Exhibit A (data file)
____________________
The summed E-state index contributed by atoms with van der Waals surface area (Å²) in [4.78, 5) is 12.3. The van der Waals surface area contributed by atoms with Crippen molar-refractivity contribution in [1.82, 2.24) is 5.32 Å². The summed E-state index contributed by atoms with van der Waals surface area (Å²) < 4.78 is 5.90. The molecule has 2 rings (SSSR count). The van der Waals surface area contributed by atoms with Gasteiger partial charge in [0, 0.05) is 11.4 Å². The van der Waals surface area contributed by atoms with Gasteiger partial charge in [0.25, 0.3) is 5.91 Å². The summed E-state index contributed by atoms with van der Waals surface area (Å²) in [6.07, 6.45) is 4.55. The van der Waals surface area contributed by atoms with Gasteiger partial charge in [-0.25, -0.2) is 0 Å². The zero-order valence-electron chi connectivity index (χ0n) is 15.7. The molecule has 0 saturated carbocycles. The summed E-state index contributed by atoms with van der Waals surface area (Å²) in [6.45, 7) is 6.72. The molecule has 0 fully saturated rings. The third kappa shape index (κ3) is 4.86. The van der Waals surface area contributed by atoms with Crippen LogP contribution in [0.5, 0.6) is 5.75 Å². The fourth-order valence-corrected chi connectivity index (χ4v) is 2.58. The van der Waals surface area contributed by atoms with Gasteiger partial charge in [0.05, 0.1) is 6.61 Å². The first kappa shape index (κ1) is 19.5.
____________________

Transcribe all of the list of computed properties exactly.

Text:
The summed E-state index contributed by atoms with van der Waals surface area (Å²) in [4.78, 5) is 12.3. The van der Waals surface area contributed by atoms with Crippen molar-refractivity contribution in [1.82, 2.24) is 5.32 Å². The summed E-state index contributed by atoms with van der Waals surface area (Å²) < 4.78 is 5.90. The molecule has 2 rings (SSSR count). The van der Waals surface area contributed by atoms with Gasteiger partial charge in [0, 0.05) is 11.4 Å². The van der Waals surface area contributed by atoms with Gasteiger partial charge in [0.25, 0.3) is 5.91 Å². The summed E-state index contributed by atoms with van der Waals surface area (Å²) in [6.07, 6.45) is 4.55. The van der Waals surface area contributed by atoms with Gasteiger partial charge in [-0.25, -0.2) is 0 Å². The zero-order valence-electron chi connectivity index (χ0n) is 15.7. The molecule has 0 saturated carbocycles. The summed E-state index contributed by atoms with van der Waals surface area (Å²) in [6.45, 7) is 6.72. The molecule has 0 fully saturated rings. The third kappa shape index (κ3) is 4.86. The van der Waals surface area contributed by atoms with Crippen LogP contribution in [0.5, 0.6) is 5.75 Å². The fourth-order valence-corrected chi connectivity index (χ4v) is 2.58. The van der Waals surface area contributed by atoms with Gasteiger partial charge in [0.05, 0.1) is 6.61 Å². The first kappa shape index (κ1) is 19.5.